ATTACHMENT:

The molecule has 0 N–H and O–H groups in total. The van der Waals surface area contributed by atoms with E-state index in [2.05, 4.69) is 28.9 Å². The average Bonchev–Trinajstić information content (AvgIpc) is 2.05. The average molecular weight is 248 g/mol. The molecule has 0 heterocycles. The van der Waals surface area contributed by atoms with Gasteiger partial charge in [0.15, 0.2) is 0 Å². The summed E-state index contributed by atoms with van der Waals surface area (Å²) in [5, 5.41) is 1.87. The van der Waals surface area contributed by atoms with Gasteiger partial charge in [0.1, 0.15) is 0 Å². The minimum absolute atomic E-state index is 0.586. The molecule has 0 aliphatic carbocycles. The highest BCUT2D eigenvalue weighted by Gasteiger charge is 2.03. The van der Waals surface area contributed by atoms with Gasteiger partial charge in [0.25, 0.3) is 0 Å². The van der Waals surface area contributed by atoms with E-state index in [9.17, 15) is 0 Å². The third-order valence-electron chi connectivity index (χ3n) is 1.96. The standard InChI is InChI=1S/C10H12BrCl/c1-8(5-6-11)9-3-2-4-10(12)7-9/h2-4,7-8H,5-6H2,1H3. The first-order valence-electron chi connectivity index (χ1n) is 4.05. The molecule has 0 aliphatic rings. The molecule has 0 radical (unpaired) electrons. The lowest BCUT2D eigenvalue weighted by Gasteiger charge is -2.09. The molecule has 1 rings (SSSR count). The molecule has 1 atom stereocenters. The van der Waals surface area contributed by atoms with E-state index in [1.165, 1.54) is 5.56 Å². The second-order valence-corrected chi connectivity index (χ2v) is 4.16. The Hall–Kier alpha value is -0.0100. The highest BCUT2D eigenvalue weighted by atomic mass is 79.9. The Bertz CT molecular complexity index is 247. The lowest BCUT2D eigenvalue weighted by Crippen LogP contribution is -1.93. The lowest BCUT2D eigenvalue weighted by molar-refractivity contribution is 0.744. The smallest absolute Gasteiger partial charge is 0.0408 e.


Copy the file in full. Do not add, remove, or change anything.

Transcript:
The molecule has 0 N–H and O–H groups in total. The van der Waals surface area contributed by atoms with E-state index in [2.05, 4.69) is 28.9 Å². The average Bonchev–Trinajstić information content (AvgIpc) is 2.05. The average molecular weight is 248 g/mol. The molecule has 0 heterocycles. The van der Waals surface area contributed by atoms with Gasteiger partial charge in [0.15, 0.2) is 0 Å². The summed E-state index contributed by atoms with van der Waals surface area (Å²) in [5, 5.41) is 1.87. The van der Waals surface area contributed by atoms with Gasteiger partial charge in [0.1, 0.15) is 0 Å². The minimum absolute atomic E-state index is 0.586. The molecule has 0 aliphatic carbocycles. The highest BCUT2D eigenvalue weighted by Gasteiger charge is 2.03. The van der Waals surface area contributed by atoms with Gasteiger partial charge in [0.25, 0.3) is 0 Å². The van der Waals surface area contributed by atoms with E-state index in [9.17, 15) is 0 Å². The third-order valence-electron chi connectivity index (χ3n) is 1.96. The standard InChI is InChI=1S/C10H12BrCl/c1-8(5-6-11)9-3-2-4-10(12)7-9/h2-4,7-8H,5-6H2,1H3. The first-order valence-electron chi connectivity index (χ1n) is 4.05. The molecule has 0 aliphatic rings. The molecule has 0 radical (unpaired) electrons. The lowest BCUT2D eigenvalue weighted by Gasteiger charge is -2.09. The molecule has 1 rings (SSSR count). The molecule has 1 atom stereocenters. The van der Waals surface area contributed by atoms with E-state index in [1.165, 1.54) is 5.56 Å². The second-order valence-corrected chi connectivity index (χ2v) is 4.16. The Hall–Kier alpha value is -0.0100. The highest BCUT2D eigenvalue weighted by atomic mass is 79.9. The Bertz CT molecular complexity index is 247. The lowest BCUT2D eigenvalue weighted by Crippen LogP contribution is -1.93. The lowest BCUT2D eigenvalue weighted by molar-refractivity contribution is 0.744. The smallest absolute Gasteiger partial charge is 0.0408 e.